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Transgenerational Exposure to Bisphenol A (BPA) Causes Autism-Like Behavior in Mouse Model—Unexposed Mice Descended from Great-Grandmother Exposed to BPA During Pregnancy Show Evidence of Autism-Like Behavior

Transgenerational bisphenol A (BPA) exposure may contribute to autism, according to a mouse study that was published online on June 12, 2019 in the Endocrine Society's journal Endocrinology. The article is titled “Endocrine Disrupting Chemicals (EDCs) Are Chemicals or Mixtures of Chemicals That Interfere with the Way the Body's Hormones Work.” BPA is a common EDC used in plastics and food storage material, and it is already present in most humans' urine or blood. Animal studies have linked BPA to anxiety, aggression, and poor learning and social interactions. Studies of human populations report associations between BPA and neurobehavioral issues like attention deficit hyperactivity disorder and autism. "Exposure of mouse fetuses to BPA disrupts formation of nerve cell connections in the brain, and this is a transgenerational effect," said the study's senior author, Emilie F. Rissman, PhD, of the University of Virginia School of Medicine in Charlottesville, Virginia, and North Carolina State University in Raleigh, North Carolina. "To put this in human terms, if your great-grandmother was exposed to BPA during her pregnancy and none of your other relatives ever came into contact with BPA, your brain would still show these effects." In this mouse study, researchers tested mice descended from those exposed to BPA for social recognition and found that they showed a social behavioral deficient like autistic behavior. Mice whose great-grandmothers were exposed to BPA during pregnancy were more active and took longer to habituate to strangers than other mice. More strikingly, they didn't explore the new mice that were introduced to the group. Mice are normally very social and curious, so this is an exciting finding. "Even if we ban all BPA right now, that will not change these long-term effects on the brain," Dr. Rissman said.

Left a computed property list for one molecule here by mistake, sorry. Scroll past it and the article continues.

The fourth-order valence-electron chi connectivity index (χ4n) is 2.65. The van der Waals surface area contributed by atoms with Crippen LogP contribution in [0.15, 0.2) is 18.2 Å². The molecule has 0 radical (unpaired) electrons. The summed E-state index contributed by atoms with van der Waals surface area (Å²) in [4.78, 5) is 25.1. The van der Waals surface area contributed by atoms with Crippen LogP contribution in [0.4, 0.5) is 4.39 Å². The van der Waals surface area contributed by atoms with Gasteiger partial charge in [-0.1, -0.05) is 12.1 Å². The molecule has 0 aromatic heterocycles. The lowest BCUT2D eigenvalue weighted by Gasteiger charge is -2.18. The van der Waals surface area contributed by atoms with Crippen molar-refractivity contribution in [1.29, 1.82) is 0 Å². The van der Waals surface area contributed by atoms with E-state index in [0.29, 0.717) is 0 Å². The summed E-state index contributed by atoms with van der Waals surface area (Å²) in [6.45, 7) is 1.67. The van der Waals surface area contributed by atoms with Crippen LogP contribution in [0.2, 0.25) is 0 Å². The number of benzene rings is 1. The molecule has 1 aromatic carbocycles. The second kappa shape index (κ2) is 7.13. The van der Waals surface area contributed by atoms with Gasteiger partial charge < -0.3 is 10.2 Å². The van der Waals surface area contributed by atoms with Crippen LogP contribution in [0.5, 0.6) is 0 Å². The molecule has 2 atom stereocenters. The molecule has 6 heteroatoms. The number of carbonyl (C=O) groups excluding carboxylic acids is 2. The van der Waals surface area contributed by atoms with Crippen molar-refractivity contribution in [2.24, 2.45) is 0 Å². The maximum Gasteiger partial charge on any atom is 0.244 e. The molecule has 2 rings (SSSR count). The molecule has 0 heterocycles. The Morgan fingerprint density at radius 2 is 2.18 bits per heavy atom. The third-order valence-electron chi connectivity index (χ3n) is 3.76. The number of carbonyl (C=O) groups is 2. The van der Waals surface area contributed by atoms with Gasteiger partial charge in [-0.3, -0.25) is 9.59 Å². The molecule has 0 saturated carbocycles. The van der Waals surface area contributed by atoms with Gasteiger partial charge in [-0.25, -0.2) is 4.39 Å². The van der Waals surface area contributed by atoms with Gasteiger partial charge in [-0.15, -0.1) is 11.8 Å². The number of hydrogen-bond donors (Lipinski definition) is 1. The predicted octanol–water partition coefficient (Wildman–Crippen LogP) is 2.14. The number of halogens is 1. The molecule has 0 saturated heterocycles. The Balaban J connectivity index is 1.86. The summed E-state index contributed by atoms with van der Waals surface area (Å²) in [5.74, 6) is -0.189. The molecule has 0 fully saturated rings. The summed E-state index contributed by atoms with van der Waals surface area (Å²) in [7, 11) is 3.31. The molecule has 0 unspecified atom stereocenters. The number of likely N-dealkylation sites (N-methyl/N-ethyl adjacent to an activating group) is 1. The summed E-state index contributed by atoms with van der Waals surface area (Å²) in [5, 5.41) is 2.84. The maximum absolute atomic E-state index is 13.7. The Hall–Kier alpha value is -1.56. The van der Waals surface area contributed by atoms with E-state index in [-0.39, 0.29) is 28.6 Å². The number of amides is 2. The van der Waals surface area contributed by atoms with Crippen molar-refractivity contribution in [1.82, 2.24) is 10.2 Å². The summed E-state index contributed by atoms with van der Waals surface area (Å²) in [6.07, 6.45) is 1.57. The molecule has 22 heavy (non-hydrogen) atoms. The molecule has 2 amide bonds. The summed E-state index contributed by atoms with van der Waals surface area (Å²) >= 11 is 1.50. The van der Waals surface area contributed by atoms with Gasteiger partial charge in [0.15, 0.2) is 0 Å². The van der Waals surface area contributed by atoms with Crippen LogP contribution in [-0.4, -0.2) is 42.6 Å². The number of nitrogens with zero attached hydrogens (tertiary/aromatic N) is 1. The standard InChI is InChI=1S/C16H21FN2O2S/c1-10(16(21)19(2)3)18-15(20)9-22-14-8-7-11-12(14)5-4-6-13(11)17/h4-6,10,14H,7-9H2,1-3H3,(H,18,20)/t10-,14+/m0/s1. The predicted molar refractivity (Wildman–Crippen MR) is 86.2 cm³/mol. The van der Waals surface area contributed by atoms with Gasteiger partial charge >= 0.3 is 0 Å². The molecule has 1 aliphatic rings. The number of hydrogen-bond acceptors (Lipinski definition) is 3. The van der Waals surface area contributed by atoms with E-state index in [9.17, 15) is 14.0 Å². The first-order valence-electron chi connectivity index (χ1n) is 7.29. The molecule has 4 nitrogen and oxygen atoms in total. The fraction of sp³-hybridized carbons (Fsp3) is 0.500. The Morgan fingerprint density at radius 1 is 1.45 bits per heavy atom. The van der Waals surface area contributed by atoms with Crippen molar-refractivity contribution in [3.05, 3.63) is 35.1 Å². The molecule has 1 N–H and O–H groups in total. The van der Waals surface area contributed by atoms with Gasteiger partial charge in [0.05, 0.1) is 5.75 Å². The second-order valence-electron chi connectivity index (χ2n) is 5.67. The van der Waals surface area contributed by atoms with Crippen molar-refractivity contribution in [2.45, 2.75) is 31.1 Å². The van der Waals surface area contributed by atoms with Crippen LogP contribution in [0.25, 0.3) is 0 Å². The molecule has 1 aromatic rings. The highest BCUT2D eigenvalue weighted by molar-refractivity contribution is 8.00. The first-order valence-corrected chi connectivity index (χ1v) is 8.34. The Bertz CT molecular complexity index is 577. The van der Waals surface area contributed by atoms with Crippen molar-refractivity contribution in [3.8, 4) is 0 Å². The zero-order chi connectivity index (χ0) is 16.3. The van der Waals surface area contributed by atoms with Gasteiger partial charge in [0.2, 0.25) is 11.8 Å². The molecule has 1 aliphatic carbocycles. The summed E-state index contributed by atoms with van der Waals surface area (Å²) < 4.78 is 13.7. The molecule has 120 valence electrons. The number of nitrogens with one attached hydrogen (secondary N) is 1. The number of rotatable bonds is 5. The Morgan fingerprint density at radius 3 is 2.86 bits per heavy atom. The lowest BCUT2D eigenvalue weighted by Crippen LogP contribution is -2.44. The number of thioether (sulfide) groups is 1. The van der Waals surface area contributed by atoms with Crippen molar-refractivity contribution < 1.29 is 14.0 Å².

Other authors of the study include Jennifer T. Wolstenholme of the University of Virginia School of Medicine in Charlottesville, and Virginia Commonwealth University in Richmond; Zuzana Drobná and Joshua W. Irvin of North Carolina State University; Anne D. Henriksen of James Madison University in Harrisonburg, Virginia; Jessica A. Goldsby of the University of Virginia School of Medicine; Rachel Stevenson of Virginia Commonwealth University; and Jodi A. Flaws of the University of Illinois in Urbana, Illinois.

Endocrinologists are at the core of solving the most pressing health problems of our time, from diabetes and obesity to infertility, bone health, and hormone-related cancers. The Endocrine Society is the world's oldest and largest organization of scientists devoted to hormone research and physicians who care for people with hormone-related conditions.

The Endocrine Society has more than 18,000 members, including scientists, physicians, educators, nurses, and students in 122 countries. To learn more about the Society and the field of endocrinology, visit the Society’s site at http://www.endocrine.org.

[Press release] [Endocrinology abstract]